One thing you want everyone to understand about the new restaurant: That we are not KAI and that we are not trying to be a five star, five diamond restaurant. Been there done that many times. A 5/5 venue will come and when it does you'll be sure that I will announce it as our push to be a 5/5. If you are looking for 5/5 quality ingredients yes we have it but you may not find a water bottle sitting in your car when you leave.

In your mind, how will it be similar and different from Renegade by MOD: It is already morphing into a whimsical place for food as it's in my DNA. It has elements of my lasts jaunts but again it's a new canvas, new location and a new beginning. I like to listen to the feedback then design around portions of the local voice.

What's the target demographic for Urban Vine: Local and surrounding valley patrons looking for a relaxed hang out that offers quality food & beverage. Artists, historians, museum staff, healthcare, hipsters, LBGT community, wine snobs, beer nuts, foodies, hood friends etc. etc. Our doors are open to everyone.

When it comes to the Chef Special's what sort of things can people expect: A range of products that are sourced fresh daily.

What's your favorite kind of cuisine to cook: It's all good. I like to cook anything from any culture because it is within the culture is where we find the people, flavors and ingredients that represent each geographic region.

What's your favorite kind of cuisine to eat: I love all food that is my problem...addiction.

Ten years ago I was...in a triple wide trailer office pod on the reservation building menus for Kai and Sheraton Wild Horse Pass resort while the resort was being finished. When someone fired up a burrito in the microwave the whole pod of computers would shut down...Good times!

One thing most people don't know about you: I love to race cars for adrenalin and fly fish for serenity. I'm a frustrated writer.

Your personal mantra or catch phrase: I don't really have any one phrase but I do like to live life to the fullest, laugh as much as possible, love more each day, and give as much as I can to my family and team as well as others in terms of what I know, have seen, or want to do. Brainstorming is a blast.

Your favorite local restaurant right now and why: That's a tough one but Binkley's, Petite Maison, and Christopher's are solid. All have a great vibe you can bank on.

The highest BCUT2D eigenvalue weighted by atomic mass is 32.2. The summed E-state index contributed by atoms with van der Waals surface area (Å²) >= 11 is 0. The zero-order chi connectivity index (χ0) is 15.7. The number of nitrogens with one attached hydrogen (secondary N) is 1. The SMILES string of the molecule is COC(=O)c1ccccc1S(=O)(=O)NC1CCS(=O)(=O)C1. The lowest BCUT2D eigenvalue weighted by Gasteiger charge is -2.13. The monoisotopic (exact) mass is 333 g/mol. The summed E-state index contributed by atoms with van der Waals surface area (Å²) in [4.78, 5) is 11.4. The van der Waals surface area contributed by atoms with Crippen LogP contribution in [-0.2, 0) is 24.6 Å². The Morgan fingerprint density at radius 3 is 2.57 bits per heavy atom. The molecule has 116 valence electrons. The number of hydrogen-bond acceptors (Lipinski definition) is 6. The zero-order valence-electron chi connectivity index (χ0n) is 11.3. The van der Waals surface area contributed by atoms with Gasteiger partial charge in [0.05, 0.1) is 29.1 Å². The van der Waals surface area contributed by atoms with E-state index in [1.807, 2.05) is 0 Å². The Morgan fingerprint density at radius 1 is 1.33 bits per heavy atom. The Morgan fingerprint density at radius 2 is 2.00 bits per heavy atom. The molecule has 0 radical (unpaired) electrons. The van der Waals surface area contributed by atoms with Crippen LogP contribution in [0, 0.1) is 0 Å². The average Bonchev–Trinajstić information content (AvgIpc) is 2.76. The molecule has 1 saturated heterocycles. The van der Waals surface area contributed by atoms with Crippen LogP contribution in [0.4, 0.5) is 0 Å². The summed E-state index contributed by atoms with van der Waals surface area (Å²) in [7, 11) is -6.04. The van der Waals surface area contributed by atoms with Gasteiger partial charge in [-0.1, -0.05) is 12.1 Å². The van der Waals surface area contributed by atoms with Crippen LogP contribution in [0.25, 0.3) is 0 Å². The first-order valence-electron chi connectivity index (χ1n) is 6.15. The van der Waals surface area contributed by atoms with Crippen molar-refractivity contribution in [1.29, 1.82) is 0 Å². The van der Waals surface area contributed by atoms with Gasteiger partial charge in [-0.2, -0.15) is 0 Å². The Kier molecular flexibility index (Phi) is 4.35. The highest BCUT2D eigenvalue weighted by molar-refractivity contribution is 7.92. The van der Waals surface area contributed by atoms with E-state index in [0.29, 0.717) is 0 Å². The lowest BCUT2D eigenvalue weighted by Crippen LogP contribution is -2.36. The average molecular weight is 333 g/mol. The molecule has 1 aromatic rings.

Your favorite cookbook right now: Too busy to read now and don't really read cookbooks. I like learning about a chef's world meaning what they do for a hobby, how they think about food, what motivates them, etc. For me it is life that dictates my food, not books. It's the smell of the damp grass in the morning or the aroma of a wild jasmine plant. It is life's voice that I listen to and past experiences in life combined with memories as a child growing up.

The one cookbook you think everyone should read and why: White Heat, Marco Pierre White is a cool cat with a twisted good mind.

Follow Chow Bella on Facebook, Twitter, and Pinterest.

Keep Phoenix New Times Free... Since we started Phoenix New Times, it has been defined as the free, independent voice of Phoenix, and we would like to keep it that way. Offering our readers free access to incisive coverage of local news, food and culture. Producing stories on everything from political scandals to the hottest new bands, with gutsy reporting, stylish writing, and staffers who've won everything from the Society of Professional Journalists' Sigma Delta Chi feature-writing award to the Casey Medal for Meritorious Journalism. But with local journalism's existence under siege and advertising revenue setbacks having a larger impact, it is important now more than ever for us to rally support behind funding our local journalism. You can help by participating in our "I Support" membership program, allowing us to keep covering Phoenix with no paywalls.

We use cookies to collect and analyze information on site performance and usage, and to enhance and customize content and advertisements. By clicking 'X' or continuing to use the site, you agree to allow cookies to be placed. To find out more, visit our cookies policy and our privacy policy.


Join the New Times community and help support independent local journalism in Phoenix.


Join the New Times community and help support independent local journalism in Phoenix.